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Sony Pictures

Official Site

Director: Daniel Taplitz

Producers: Lisa Tornell, Kevin Halloran, Paddy Cullen

Written by: Daniel Taplitz

Cast: Jamie Foxx, Morris Chestnut, Gabrielle Union, Peter MacNicol, Jennifer Esposito, Bianca Lawson



Much like the birthdays of family members and loved ones, the responsibility of picking up your spouse’s necessary angina medication, and (for all you ladies out there) the taking of birth control on a regular and effective basis, the viewing of the new Jamie Foxx vehicle, Breakin’ All The Rules (yes, the apostrophe attached to the severed form of “breaking” is actually part of the title) is not something which is easily remembered. The film itself is an ethereal thing, like the effervescent foam which crowns a recently poured mug of root beer or a one-night, club-derived fling—short lived, vaguely sweet, and, once past, you’ll wonder if it was ever there at all. An hour after leaving the theater you will recall phantom sensations of having mildly laughed, of having been basely entertained, but you will be unable to recall the specifics of why, and by what. Breakin’ All The Rules excels at what all films, when finished, placed in their round, silver tins, and rested on shelves prior to release, frighten each other with as we do campfire ghost stories: instantaneous anonymity.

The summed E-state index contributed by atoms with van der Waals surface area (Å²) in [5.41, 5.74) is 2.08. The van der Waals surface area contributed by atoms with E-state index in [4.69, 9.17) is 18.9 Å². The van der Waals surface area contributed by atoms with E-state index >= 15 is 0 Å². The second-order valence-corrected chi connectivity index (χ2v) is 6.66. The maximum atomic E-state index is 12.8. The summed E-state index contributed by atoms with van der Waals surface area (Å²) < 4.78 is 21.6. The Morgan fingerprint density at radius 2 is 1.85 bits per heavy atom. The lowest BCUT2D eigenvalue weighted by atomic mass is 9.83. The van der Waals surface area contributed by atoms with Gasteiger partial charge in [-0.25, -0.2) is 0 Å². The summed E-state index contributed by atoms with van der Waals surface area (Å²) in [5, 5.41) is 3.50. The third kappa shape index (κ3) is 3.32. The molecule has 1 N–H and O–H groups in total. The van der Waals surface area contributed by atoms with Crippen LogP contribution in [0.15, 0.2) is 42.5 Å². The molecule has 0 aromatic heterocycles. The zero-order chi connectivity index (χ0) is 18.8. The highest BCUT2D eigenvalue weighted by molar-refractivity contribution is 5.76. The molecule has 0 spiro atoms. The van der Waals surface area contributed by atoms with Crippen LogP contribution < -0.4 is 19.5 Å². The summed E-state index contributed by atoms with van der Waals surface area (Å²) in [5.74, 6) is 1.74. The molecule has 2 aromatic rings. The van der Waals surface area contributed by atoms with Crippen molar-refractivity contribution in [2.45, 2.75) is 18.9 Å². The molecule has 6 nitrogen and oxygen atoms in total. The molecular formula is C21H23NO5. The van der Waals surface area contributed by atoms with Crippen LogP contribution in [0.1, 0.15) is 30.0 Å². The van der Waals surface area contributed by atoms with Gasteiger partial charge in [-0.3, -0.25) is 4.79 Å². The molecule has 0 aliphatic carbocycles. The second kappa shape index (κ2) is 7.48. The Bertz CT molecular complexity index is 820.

Quincy Watson (Foxx), editor for a Maxxam-like magazine, has just been spontaneously dumped by his fiancée, Helen (Lawson), and is not taking it well. Instead of coping with the loss and rejoining civilized society like any well-adjusted and rational person might (although well-adjusted and rational in regard to people might be oxymoronic combination), Quincy hermits himself indoors and pens a manual on how to fairly and reasonably break up with someone. With the help of coworker, friend, and cousin, Evan (Chestnut), who nigh-immediately recognizes the potential of the handwritten madman’s manuscript, it is rapidly published and becomes an overnight sensation (a montage which grotesquely and unintentionally satirizes the monumental plight writers of substance face in attempting to get their work in print). And, wouldn’t you know it, confusion and complications involving the subjects of relationships and break-ups soon collect like graffiti upon Jim Morrison’s grave. Evan, a misogynist and womanizer, who only dates women for a limit of three months before kicking ’em to the curb, unsurprisingly wants to cut ties with his current slab of woman-meat, Nicky (Union). Only, he erroneously thinks that she wants to break up with him first, a notion to which he nonverbally says, “nuh-uh, girl.” Naturally, he sends Quincy (who has, coincidentally, never met his best friend’s girlfriend) to conveniently bump into Nicky at a club and extol to her Evan’s virtues, so that she might be temporarily sated and Evan can agreeably terminate the relationship. But, because of her new haircut, Nicky doesn’t match Evan’s description, and she and Quincy hit it off like an amputee’s nub and an appropriate prosthetic. A date follows. Love is sparked. Jokes are made. Unnecessary subplots involving Quincy’s boss (MacNicol) and his girlfriend (Esposito) arise like unwanted erections. How does it all end? With unsuccessful stabs at romance and heaps of crowd-pleasing banality, of course!